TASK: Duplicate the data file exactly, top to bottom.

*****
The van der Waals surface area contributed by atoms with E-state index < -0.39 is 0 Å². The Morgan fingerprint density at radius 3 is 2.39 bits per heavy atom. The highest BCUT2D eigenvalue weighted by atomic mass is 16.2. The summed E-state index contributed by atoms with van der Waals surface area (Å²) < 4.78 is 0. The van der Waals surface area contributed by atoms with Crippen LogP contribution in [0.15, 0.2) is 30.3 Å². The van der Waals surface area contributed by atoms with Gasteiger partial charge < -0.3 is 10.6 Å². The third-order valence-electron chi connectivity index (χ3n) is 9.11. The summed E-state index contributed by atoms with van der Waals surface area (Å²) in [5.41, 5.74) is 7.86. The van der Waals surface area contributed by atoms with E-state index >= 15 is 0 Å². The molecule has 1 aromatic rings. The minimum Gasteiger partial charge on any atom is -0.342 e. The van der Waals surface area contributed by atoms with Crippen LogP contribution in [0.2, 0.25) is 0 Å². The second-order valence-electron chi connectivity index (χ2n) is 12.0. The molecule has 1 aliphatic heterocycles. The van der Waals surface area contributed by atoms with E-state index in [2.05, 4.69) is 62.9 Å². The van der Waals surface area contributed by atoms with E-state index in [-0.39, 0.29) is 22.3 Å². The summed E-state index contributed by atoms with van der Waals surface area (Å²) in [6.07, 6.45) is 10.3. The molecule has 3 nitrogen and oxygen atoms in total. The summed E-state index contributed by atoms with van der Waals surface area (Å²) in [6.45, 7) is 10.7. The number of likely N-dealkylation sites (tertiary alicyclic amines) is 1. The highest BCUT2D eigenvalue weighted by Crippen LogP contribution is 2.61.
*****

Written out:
The van der Waals surface area contributed by atoms with E-state index < -0.39 is 0 Å². The Morgan fingerprint density at radius 3 is 2.39 bits per heavy atom. The highest BCUT2D eigenvalue weighted by atomic mass is 16.2. The summed E-state index contributed by atoms with van der Waals surface area (Å²) < 4.78 is 0. The van der Waals surface area contributed by atoms with Crippen LogP contribution in [0.15, 0.2) is 30.3 Å². The van der Waals surface area contributed by atoms with Gasteiger partial charge < -0.3 is 10.6 Å². The third-order valence-electron chi connectivity index (χ3n) is 9.11. The summed E-state index contributed by atoms with van der Waals surface area (Å²) in [5.41, 5.74) is 7.86. The van der Waals surface area contributed by atoms with E-state index >= 15 is 0 Å². The molecule has 1 aromatic rings. The minimum Gasteiger partial charge on any atom is -0.342 e. The van der Waals surface area contributed by atoms with Crippen LogP contribution in [0.2, 0.25) is 0 Å². The second-order valence-electron chi connectivity index (χ2n) is 12.0. The molecule has 1 aliphatic heterocycles. The van der Waals surface area contributed by atoms with E-state index in [2.05, 4.69) is 62.9 Å². The van der Waals surface area contributed by atoms with E-state index in [-0.39, 0.29) is 22.3 Å². The summed E-state index contributed by atoms with van der Waals surface area (Å²) in [6.07, 6.45) is 10.3. The molecule has 3 nitrogen and oxygen atoms in total. The summed E-state index contributed by atoms with van der Waals surface area (Å²) in [6.45, 7) is 10.7. The number of likely N-dealkylation sites (tertiary alicyclic amines) is 1. The highest BCUT2D eigenvalue weighted by Crippen LogP contribution is 2.61.